Wednesday, May 28, 2014


On a side note, I would first like to apologize on behalf of the brevity and the limited nature of this particular blog as my computer is undergoing repair. The diagnosis was more severe than we have hoped so I hope the quality of the blogs will get much better after my laptop woes. A Kindle with a small, virtual keypad will have to suffice for now.

Dartmouth is a true gem bustling with lively activity in the middle of tranquil, rural New Hampshire. Originally founded by Eleazar Wheelah, a Congregational minister, in 1769, this institution primarily was for the education of the Youth of Indian tribes in order to be able to teach Christian ministry and pedagogy. However, within 200 years after the founding of Dartmouth, only 19 Native Americans graduated from the Ivy League institution; as a result, the school established social and academic programmes to increase enrollment of Native Americans. Now, an estimated one-third of undergraduate students reported being a minority in the 2013-2014 school year. The teeming diversity at Dartmouth makes it such a dynamic and innovative place to study-furthering my anticipation to visit the campus this summer.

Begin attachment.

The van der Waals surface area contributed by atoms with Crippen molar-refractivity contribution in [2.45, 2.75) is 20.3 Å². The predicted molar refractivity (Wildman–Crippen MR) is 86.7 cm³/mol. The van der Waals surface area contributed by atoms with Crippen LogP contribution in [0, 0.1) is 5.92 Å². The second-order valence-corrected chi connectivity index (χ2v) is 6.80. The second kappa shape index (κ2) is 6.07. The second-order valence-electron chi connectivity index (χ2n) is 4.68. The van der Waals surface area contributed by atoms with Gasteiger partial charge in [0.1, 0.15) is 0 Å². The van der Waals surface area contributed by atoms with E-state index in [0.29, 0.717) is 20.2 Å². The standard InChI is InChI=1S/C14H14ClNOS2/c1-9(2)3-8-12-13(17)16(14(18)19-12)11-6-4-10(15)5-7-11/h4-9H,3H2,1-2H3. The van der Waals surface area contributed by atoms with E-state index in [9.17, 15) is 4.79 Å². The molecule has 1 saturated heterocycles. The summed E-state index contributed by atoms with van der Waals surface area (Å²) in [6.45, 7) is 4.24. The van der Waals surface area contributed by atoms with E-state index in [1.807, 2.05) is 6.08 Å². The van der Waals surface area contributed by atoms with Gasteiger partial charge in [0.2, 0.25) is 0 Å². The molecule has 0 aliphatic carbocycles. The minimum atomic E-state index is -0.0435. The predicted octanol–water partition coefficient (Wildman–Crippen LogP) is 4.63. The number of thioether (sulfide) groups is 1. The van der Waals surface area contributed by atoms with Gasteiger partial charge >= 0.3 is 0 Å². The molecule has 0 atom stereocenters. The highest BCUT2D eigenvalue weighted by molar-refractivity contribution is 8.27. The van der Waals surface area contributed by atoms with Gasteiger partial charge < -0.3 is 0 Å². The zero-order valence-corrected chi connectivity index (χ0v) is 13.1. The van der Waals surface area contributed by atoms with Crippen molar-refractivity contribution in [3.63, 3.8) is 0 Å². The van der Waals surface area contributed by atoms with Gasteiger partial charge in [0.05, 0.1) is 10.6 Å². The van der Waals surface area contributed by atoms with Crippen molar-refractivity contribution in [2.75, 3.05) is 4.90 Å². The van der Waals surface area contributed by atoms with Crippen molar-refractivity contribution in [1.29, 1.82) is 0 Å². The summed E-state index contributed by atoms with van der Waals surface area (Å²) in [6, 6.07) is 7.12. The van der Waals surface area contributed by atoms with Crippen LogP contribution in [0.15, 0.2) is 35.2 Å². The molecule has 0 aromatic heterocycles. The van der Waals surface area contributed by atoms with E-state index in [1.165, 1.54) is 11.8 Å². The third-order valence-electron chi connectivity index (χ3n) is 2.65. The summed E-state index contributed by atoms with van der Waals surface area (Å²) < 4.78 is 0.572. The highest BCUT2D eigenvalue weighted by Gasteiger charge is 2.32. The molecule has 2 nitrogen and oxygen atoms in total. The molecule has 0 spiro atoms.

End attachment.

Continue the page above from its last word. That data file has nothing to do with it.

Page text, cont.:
Dartmouth faculty actually hasn't had anyone within their faculty to receive the Nobel Prize but there have definitely been alumni which have contributed to Nobel Prize-winning projects. Such recipients include, Owen Chamberlain (Class of 1941) who shared the Nobel Prize in Physics in 1959 for work on the anti-proton, George Snell (Class of 1926) who was the co-winner of the 1980 Nobel Prize in Medicine for genetic discoveries of the stress of organ transplants at Jackson Labratories, and K. Barry Sherpless (Class of 1964) who was one out of the three winners of the 2001 Nobel Peace Prize in Chemistry who contributed to work  on the stereo relative oxidation reduction  reactions at Berkeley (Go Bears!). There has been one Montgomery Fellow  nominee to the Nobel Peace Prize on 1990 who was the professor of sociology emertia. There have been Pullitzer Prizes awarded to Marth J. Sherwin, David K. Shipler, Nisel Jaquiss, Thomas M. Burton, Richard Eherhard, Robest Frost, Paul Gigst, Jake Houler, and Joseph Rago for their work within literature and journalism.